We introduce you to this year's batch of security vulnerabilities to watch out for.
Threat 4: PDFs
What it is: It may be the oldest online scam in the book, but email loaded with malware attachments is still a big problem despite a high degree of awareness and robust antivirus scanning in webmail clients such as Gmail and Yahoo Mail. Cluley puts the number of malware-related emails sent every day in the "millions," and says that "more and more spam is less about touting Viagra or fake degrees, but [is] turning malicious in nature."
PDF documents appear to be a prime method for these attacks, according to a recent report by MessageLabs, a division of Symantec. "PDFs are potentially one of the most dangerous file formats available and should be treated with caution...Because it is significantly easier to generate legitimate and concealed malicious content with PDFs," MessageLabs said in its February 2011 Intelligence Report.
In 2010, 65 percent of targeted email attacks used PDFs containing malware, up from 52.6 percent in 2009, according to MessageLabs, which further predicts that by mid-2011, 76 percent of targeted malware attacks could be using PDFs as their primary method of intrusion.
It's not just businesses that are targets of -mail scams either. Sophos recently discovered an email scam purporting to offer a £50 gift voucher from pet suppies firm VioVet.
Protect yourself: Make sure you are running an antivirus program and that it's up-to-date. Also, never open an email attachment that you weren't expecting.
Last but not least, make sure that you keep Adobe Reader (or the PDF reader of your choice) up-to-date; Adobe regularly releases security updates that fix known flaws. The new Adobe Reader X has an updated security architecture that can better protect you against malicious PDF attacks.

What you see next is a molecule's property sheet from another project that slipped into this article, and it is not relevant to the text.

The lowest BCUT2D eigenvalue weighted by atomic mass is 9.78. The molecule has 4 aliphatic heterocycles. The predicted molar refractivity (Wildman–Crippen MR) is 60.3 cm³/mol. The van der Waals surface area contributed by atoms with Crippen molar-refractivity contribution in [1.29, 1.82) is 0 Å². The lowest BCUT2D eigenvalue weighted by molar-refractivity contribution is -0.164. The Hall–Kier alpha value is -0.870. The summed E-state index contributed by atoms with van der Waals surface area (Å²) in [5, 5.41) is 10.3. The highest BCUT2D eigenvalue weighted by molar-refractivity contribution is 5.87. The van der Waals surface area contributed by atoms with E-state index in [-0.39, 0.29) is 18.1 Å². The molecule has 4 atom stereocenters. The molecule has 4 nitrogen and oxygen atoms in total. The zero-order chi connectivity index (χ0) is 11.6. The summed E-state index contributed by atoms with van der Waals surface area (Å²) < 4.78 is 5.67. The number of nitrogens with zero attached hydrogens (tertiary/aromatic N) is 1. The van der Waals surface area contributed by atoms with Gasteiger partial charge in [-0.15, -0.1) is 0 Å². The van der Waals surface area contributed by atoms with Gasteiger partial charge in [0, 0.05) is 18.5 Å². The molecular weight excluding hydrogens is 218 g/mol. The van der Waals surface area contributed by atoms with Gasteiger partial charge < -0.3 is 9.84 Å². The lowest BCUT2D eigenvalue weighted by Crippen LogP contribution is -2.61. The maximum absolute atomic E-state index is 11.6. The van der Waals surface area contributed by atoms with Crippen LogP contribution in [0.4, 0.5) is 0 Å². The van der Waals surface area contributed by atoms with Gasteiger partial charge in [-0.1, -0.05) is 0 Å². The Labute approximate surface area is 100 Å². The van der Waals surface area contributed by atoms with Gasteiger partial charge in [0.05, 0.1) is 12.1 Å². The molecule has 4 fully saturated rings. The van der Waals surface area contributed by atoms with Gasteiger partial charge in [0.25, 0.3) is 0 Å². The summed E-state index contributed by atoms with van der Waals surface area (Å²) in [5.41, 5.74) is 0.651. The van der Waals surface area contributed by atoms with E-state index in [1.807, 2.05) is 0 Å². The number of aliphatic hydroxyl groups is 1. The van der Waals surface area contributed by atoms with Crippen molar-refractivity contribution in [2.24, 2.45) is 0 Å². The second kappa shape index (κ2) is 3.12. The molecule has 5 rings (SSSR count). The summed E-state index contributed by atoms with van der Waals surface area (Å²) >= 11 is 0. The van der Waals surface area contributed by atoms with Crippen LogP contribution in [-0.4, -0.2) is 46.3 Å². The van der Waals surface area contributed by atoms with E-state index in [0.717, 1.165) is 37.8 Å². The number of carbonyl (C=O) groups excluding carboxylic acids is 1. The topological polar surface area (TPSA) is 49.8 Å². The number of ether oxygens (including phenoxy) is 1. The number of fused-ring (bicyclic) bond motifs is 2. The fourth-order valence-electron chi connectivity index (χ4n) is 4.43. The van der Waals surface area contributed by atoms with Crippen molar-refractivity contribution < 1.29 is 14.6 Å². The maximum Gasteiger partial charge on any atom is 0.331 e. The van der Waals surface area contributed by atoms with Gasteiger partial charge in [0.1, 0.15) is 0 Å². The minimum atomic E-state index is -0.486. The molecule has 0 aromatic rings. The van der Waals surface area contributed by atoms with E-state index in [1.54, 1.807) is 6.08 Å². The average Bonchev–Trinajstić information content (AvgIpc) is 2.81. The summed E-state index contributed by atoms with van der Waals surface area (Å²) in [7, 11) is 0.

Threat 5: War games
What is it: State-sponsored malware attacks, industrial espionage, and hacktivism are on the rise, according to Perimeter E-Security's Jaquith. They may not be threats that affect everyone, but if you manage security for a business, they are the sorts of issues you should be paying attention to.
The hacktivist group Anonymous, for example, grabbed headlines this year for mounting attacks in defence of whistle-blower site WikiLeaks, and attacking government websites in support of recent protests in Egypt, Tunisia, and Libya. The group also leaked a cache of email messages from a security researcher who was trying to identify Anonymous members. "Whether it's WikiLeaks, Anonymous, or a Chinese or Russian attacker, theft of industrial secrets is shaping up to be one of the key issues of 2011," Jaquith says in a statement.
Protect yourself: If you are trying to safeguard your company's secrets or are worried about data leaks, monitor your company's network traffic for suspicious activity and conduct regular reviews of employee data access privileges.
The internet may be filled with malware and potential threats, but that doesn't mean you need to panic. Keep your guard up, use common sense, and keep your software up-to-date, and you should be able to reduce your risk of falling victim to attack.